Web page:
<p><span style="font-weight: 400;">A Mozart sonata has been found to have a calming effect on the brains of those with epilepsy, with new research that may explain why.</span></p> <p><span style="font-weight: 400;">Researchers played Mozart’s </span><em><span style="font-weight: 400;">Sonata for Two Pianos in D Major K448</span></em><span style="font-weight: 400;"> to 16 patients hospitalised with epilepsy who did not respond to medication, with hopes that music could become a new avenue of non-invasive treatment.</span></p> <p><span style="font-weight: 400;">“Our ultimate dream is to define an ‘anti-epileptic’ music genre and use music to improve the lives of those with epilepsy,” </span><a href="https://www.sciencealert.com/listening-to-mozart-somehow-helped-people-with-epilepsy"><span style="font-weight: 400;">said</span></a><span style="font-weight: 400;"> Robert Quon of Dartmouth College and a co-author on the new study.</span></p> <p><iframe width="560" height="315" src="https://www.youtube.com/embed/tT9gT5bqi6Y" title="YouTube video player" frameborder="0" allow="accelerometer; autoplay; clipboard-write; encrypted-media; gyroscope; picture-in-picture" allowfullscreen=""></iframe></p> <p><span style="font-weight: 400;">In the study, the team monitored the brains of the patients using brain implant sensors to detect the occurrence of short but harmful brain events called IEDs, which epileptics suffer between seizures.</span></p> <p><span style="font-weight: 400;">After 30 seconds of listening to </span><em><span style="font-weight: 400;">K448</span></em><span style="font-weight: 400;">, the scientists found that the rate of IEDs decreased, while significant effects were seen in parts of the brain associated with emotion.</span></p> <p><span style="font-weight: 400;">But, it was when they compared the participants’ responses to the structure of the song that they saw a pattern.</span></p> <p><span style="font-weight: 400;">The effects of the music seemed to increase during transitions between longer musical phrases, which Dr Quon says may create a sense of anticipation.</span></p> <p><span style="font-weight: 400;">When the phrase is answered in an unexpected way by the next phrase, it creates “a positive emotional response”.</span></p> <p><span style="font-weight: 400;">In contrast, patients showed no change in brain activity when listening to other stimuli or songs that weren’t </span><em><span style="font-weight: 400;">K448</span></em><span style="font-weight: 400;">, including a Wagner work characterised by changing harmonies but “no recognisable melody”.</span></p> <p><span style="font-weight: 400;">This isn’t the first time </span><em><span style="font-weight: 400;">K448</span></em><span style="font-weight: 400;"> has been shown to have beneficial effects either.</span></p> <p><span style="font-weight: 400;">In 1993, scientists claimed that people who listened to the song for 10 minutes or more showed improved spatial reasoning skills.</span></p> <p><span style="font-weight: 400;">Since then, more research has tested its effects on various brain functions and disorders such as epilepsy.</span></p> <p><span style="font-weight: 400;">The authors of the new study argue that this is the first time that observations have been connected to the song’s structure, which they described as being “organised by contrasting melodic themes, each with its own underlying harmony”.</span></p> <p><span style="font-weight: 400;">The study, published in </span><em><a rel="noopener" href="https://dx.doi.org/10.1038/s41598-021-95922-7" target="_blank"><span style="font-weight: 400;">Scientific Reports</span></a></em><span style="font-weight: 400;">, noted that additional testing comparing </span><span style="font-weight: 400;"><em>K448</em> </span><span style="font-weight: 400;">to other pieces may further close in on the song’s therapeutic aspects.</span></p> <p><em><span style="font-weight: 400;">Image: Getty</span></em></p>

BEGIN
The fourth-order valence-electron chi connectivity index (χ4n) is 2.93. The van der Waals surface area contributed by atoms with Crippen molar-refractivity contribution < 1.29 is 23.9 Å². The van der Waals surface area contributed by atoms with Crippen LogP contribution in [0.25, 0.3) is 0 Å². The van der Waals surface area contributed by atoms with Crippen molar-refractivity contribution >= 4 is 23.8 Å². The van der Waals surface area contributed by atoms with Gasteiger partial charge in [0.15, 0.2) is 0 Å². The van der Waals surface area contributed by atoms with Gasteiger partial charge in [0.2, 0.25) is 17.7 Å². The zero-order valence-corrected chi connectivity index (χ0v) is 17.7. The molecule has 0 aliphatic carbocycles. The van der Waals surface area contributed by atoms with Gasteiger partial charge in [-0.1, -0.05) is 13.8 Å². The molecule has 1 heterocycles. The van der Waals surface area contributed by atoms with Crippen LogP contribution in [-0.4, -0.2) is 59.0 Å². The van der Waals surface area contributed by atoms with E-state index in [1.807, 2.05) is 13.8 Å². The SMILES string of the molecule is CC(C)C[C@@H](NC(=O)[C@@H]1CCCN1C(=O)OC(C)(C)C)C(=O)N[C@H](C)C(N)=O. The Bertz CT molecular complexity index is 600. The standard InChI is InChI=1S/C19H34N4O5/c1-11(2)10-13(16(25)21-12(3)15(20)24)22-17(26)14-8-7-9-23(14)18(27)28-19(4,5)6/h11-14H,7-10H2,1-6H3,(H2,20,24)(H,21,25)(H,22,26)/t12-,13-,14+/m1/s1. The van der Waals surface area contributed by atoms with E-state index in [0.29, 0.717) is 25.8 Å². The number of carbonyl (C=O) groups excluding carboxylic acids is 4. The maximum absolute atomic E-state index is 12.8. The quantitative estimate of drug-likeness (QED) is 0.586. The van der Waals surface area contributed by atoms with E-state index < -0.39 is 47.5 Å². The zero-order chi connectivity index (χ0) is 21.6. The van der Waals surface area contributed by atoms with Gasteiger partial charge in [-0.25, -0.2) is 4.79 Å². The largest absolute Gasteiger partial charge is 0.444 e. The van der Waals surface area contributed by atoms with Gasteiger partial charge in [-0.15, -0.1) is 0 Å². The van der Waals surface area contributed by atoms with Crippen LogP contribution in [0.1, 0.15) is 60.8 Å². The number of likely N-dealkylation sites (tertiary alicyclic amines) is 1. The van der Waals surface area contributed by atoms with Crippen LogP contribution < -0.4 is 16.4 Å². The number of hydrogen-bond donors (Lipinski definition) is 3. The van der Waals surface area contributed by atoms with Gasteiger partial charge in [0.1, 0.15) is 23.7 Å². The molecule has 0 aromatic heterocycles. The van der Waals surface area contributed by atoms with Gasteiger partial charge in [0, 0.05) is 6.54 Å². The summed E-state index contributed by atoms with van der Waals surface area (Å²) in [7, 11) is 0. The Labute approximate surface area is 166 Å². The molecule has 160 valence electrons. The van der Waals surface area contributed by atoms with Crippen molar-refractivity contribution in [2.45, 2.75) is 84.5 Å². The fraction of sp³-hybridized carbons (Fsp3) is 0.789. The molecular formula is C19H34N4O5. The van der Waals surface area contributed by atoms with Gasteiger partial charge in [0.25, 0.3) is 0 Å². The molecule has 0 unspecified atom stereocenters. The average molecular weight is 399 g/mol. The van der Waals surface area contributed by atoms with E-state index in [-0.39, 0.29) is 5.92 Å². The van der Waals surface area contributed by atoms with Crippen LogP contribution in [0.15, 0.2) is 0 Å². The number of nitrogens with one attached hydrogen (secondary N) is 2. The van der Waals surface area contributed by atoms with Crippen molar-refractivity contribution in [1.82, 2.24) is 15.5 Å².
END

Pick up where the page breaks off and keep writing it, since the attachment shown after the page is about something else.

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Understanding the “window of tolerance” in trauma recovery